The Doctor is set to regenerate once again as David Tennant calls time on Doctor Who. "When Doctor Who returns in 2010 it won’t be with me" Tennant, widely acknowledged as one of the most popular actors ever to play the Doctor, said. "Now don’t make me cry. The 2009 shows will be my last playing the doctor.” [more inside]
The Russell T. Davis papers – As he prepares to leave the role of Doctor Who show runner (previously) he’s releasing a book of email exchanges with Doctor Who Magazine writer Benjamin Cook about his time on the longstanding British SF series, revealing the younger face of Who he’s like to see, and plans for a Doctor Who/Harry Potter crossover which never materialized.
A recently uncovered musical experiment by Delia Derbyshire predicted the sound of modern dance music three decades before it became fashionable. [more inside]
As of 2010 Steven Moffat will be replacing Russell T. Davies as lead writer and executive producer of Doctor Who. In 2005 Davies revived the series, which had been dormant (bar the odd US co-production or audiodrama) since 1989, for BBC Wales. It won awards and was successful enough to spawn the spin-offs Sarah Jane Adventures and the popular-in-America Torchwood. He is replaced by Moffat, one of the regular writers on the show, whose highly acclaimed episodes have won a number of awards and nominations. "I applied before but I got knocked back 'cos the BBC wanted someone else. Also I was seven. Anyway, I'm glad the BBC has finally seen the light and it's a huge honour to be following Russell into the best - and the toughest - job in television. I say toughest 'cos Russell's at my window right now, pointing and laughing."
Dr Who - a guide to the totality of the Dr. Who universe online. Like the TARDIS itself, this post contains much [more inside]. via
Create Digital Music has two pieces on the making of Doctor Who's theme song. The second is an introduction to Delia Derbyshire, who is considered to be the "woman behind the men" behind the notability of the song. She pioneered techniques of synthesizing sounds, sampling and looping in the sixties. One WFMU blogger waxes on about Delia, who "was an inspiring collaborator" working behind the scenes of the BBC's Radiophonic Workshop. BBC Four produced a documentary about the workshop called Alchemists of Sound which aired in 2005, ten years after the workshop closed due to budget cuts.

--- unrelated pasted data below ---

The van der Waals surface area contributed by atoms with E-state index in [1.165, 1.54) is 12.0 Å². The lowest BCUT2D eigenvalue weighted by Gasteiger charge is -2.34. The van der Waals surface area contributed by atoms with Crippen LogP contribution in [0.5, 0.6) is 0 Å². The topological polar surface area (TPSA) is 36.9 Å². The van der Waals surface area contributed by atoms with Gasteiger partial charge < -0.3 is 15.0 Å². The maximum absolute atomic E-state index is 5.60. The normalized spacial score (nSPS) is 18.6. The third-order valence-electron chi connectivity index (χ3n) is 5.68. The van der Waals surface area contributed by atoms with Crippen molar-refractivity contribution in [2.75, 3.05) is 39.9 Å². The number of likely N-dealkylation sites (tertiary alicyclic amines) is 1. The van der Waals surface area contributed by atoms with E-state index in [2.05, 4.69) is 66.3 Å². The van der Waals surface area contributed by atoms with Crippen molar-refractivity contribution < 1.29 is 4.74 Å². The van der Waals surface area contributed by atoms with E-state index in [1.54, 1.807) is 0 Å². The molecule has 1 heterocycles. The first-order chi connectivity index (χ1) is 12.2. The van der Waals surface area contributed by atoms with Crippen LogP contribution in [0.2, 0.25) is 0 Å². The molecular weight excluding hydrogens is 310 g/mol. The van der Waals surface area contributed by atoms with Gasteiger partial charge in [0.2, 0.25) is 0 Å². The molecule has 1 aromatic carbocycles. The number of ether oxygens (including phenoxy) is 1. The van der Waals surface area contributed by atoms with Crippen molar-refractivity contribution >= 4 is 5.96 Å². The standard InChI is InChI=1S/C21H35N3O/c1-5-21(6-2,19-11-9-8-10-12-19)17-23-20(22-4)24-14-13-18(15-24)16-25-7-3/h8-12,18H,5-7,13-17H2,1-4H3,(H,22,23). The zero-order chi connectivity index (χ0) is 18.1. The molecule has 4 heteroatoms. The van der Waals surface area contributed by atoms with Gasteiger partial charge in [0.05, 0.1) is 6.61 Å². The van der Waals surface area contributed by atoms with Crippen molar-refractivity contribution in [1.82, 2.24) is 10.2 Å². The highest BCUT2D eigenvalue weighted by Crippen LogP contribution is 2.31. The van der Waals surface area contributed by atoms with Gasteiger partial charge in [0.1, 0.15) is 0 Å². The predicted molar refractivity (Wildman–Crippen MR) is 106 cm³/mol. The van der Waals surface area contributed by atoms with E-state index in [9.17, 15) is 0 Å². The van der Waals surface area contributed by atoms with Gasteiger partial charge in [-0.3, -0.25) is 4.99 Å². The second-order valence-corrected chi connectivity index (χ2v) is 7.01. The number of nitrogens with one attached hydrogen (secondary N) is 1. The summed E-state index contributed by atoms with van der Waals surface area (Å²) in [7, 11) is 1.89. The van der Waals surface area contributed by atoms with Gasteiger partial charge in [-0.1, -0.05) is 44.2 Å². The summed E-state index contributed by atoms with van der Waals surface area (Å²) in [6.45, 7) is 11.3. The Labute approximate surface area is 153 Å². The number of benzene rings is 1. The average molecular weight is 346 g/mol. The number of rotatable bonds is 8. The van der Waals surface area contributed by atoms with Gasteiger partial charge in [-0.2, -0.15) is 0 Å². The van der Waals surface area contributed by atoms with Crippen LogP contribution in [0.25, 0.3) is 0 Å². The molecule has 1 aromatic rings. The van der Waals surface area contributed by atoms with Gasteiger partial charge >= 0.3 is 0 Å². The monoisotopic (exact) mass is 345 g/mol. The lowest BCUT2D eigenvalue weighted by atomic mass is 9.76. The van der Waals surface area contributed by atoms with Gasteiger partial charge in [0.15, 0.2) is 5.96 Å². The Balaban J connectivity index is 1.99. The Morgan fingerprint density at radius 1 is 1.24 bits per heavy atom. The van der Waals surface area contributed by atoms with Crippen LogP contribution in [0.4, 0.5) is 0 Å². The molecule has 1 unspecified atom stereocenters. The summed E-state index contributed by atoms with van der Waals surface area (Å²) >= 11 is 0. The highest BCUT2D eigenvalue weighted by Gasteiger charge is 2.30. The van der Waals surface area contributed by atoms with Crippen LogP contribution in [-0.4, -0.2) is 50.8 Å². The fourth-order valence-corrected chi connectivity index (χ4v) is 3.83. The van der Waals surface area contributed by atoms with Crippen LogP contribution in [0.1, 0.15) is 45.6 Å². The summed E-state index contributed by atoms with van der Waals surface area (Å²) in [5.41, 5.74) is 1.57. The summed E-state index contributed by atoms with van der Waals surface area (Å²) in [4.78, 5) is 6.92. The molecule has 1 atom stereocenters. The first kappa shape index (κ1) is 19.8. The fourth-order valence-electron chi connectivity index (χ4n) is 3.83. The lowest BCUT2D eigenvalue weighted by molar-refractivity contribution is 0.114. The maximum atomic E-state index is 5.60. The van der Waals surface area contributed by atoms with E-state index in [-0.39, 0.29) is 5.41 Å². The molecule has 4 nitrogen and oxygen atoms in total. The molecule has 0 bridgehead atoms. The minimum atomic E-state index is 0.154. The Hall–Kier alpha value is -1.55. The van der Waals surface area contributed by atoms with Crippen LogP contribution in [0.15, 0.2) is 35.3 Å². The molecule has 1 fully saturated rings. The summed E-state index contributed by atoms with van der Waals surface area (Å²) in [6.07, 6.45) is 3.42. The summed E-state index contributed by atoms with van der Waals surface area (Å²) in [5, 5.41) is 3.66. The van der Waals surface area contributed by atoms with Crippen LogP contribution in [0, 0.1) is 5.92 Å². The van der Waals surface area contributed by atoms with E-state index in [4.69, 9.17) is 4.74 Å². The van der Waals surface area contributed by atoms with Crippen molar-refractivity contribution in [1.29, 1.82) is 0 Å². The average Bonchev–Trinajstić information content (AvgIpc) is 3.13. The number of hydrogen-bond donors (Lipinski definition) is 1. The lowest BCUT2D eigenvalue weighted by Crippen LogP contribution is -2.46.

BBC Open News Archive Eighty iconic news reports available in a variety of formats. Here is the full directory. For another example of the cool things Auntie as been offering lately, see the downloadable mp3 commentary for the Christmas episode of Doctor Who.
The new Doctor Who series has been airing on BBC Television for three weeks now. And it is "good TV" Most all of the reviews are startlingly positive, far more than I've seen for a television series in a long, long time. What is most striking is that many of the commentaries about the "New Who" state that it is just plain ole' good television that combines something intelligent, something scary, something mysterious and something balls-out fun. In our world of reality television, what other series would you classify as being "good tv"? What makes for "good TV"? (Link goes to a fan site that has re-printed and linked to numerous reviews)
Dr. Who Returns to the BBC on Saturday, 26 March at 7pm on BBC One. To those of us of a certain age, this is good news. Russell T Davies, creator of "Queer As Folk", is the writer and executive producer. North American fans with access to the CBC won't have to wait long to see the new series. It starts Tuesday 5 April at 8pm.